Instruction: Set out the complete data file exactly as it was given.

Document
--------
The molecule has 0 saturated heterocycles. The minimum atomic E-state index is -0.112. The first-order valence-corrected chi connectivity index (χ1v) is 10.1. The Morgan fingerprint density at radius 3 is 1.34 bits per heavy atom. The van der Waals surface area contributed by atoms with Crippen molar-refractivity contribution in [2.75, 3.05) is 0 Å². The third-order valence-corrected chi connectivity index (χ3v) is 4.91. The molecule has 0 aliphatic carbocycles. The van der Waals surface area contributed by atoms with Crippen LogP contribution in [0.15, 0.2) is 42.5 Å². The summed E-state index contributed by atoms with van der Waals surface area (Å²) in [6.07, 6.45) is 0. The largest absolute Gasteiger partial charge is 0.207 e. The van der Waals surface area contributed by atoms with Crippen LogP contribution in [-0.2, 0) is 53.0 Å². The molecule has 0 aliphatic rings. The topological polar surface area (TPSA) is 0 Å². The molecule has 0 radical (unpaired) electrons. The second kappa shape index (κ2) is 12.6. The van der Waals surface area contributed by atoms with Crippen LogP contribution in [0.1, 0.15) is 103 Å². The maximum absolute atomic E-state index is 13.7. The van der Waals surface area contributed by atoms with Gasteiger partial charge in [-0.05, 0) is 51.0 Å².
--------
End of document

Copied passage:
The molecule has 0 saturated heterocycles. The minimum atomic E-state index is -0.112. The first-order valence-corrected chi connectivity index (χ1v) is 10.1. The Morgan fingerprint density at radius 3 is 1.34 bits per heavy atom. The van der Waals surface area contributed by atoms with Crippen molar-refractivity contribution in [2.75, 3.05) is 0 Å². The third-order valence-corrected chi connectivity index (χ3v) is 4.91. The molecule has 0 aliphatic carbocycles. The van der Waals surface area contributed by atoms with Crippen LogP contribution in [0.15, 0.2) is 42.5 Å². The summed E-state index contributed by atoms with van der Waals surface area (Å²) in [6.07, 6.45) is 0. The largest absolute Gasteiger partial charge is 0.207 e. The van der Waals surface area contributed by atoms with Crippen LogP contribution in [-0.2, 0) is 53.0 Å². The molecule has 0 aliphatic rings. The topological polar surface area (TPSA) is 0 Å². The molecule has 0 radical (unpaired) electrons. The second kappa shape index (κ2) is 12.6. The van der Waals surface area contributed by atoms with Crippen LogP contribution in [0.1, 0.15) is 103 Å². The maximum absolute atomic E-state index is 13.7. The van der Waals surface area contributed by atoms with Gasteiger partial charge in [-0.05, 0) is 51.0 Å².